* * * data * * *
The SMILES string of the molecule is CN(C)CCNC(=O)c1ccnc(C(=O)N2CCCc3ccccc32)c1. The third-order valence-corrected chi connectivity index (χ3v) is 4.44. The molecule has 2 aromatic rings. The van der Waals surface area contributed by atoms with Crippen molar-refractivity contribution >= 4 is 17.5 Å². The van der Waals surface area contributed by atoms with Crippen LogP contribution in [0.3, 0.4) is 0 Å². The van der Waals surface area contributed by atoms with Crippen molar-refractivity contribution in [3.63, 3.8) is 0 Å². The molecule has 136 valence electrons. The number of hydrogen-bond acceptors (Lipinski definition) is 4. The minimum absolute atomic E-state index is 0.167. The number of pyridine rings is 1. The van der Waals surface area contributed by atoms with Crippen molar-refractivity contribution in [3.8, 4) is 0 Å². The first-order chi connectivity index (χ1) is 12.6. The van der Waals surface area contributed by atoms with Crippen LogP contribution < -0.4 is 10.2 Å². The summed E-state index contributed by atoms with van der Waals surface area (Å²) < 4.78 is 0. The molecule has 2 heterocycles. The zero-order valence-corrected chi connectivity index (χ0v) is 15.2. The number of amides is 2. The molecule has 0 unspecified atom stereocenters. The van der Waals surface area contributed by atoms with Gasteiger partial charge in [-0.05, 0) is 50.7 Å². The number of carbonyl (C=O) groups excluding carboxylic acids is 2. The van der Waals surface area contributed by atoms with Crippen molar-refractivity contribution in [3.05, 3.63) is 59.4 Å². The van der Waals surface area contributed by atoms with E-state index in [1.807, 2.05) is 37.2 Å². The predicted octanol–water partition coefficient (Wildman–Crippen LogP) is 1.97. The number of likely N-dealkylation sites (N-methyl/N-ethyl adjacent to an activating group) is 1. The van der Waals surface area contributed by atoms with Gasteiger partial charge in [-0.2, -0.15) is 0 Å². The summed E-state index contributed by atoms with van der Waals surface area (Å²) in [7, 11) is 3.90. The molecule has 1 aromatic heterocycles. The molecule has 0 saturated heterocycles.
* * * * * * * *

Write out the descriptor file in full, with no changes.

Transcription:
The SMILES string of the molecule is CN(C)CCNC(=O)c1ccnc(C(=O)N2CCCc3ccccc32)c1. The third-order valence-corrected chi connectivity index (χ3v) is 4.44. The molecule has 2 aromatic rings. The van der Waals surface area contributed by atoms with Crippen molar-refractivity contribution >= 4 is 17.5 Å². The van der Waals surface area contributed by atoms with Crippen LogP contribution in [0.3, 0.4) is 0 Å². The van der Waals surface area contributed by atoms with Crippen molar-refractivity contribution in [3.63, 3.8) is 0 Å². The molecule has 136 valence electrons. The number of hydrogen-bond acceptors (Lipinski definition) is 4. The minimum absolute atomic E-state index is 0.167. The number of pyridine rings is 1. The van der Waals surface area contributed by atoms with Crippen molar-refractivity contribution in [3.8, 4) is 0 Å². The first-order chi connectivity index (χ1) is 12.6. The van der Waals surface area contributed by atoms with Crippen LogP contribution < -0.4 is 10.2 Å². The summed E-state index contributed by atoms with van der Waals surface area (Å²) < 4.78 is 0. The molecule has 2 heterocycles. The zero-order valence-corrected chi connectivity index (χ0v) is 15.2. The number of amides is 2. The molecule has 0 unspecified atom stereocenters. The van der Waals surface area contributed by atoms with Gasteiger partial charge in [-0.05, 0) is 50.7 Å². The number of carbonyl (C=O) groups excluding carboxylic acids is 2. The van der Waals surface area contributed by atoms with Crippen molar-refractivity contribution in [3.05, 3.63) is 59.4 Å². The van der Waals surface area contributed by atoms with E-state index in [1.807, 2.05) is 37.2 Å². The predicted octanol–water partition coefficient (Wildman–Crippen LogP) is 1.97. The number of likely N-dealkylation sites (N-methyl/N-ethyl adjacent to an activating group) is 1. The van der Waals surface area contributed by atoms with Gasteiger partial charge in [-0.2, -0.15) is 0 Å². The summed E-state index contributed by atoms with van der Waals surface area (Å²) in [7, 11) is 3.90. The molecule has 1 aromatic heterocycles. The molecule has 0 saturated heterocycles.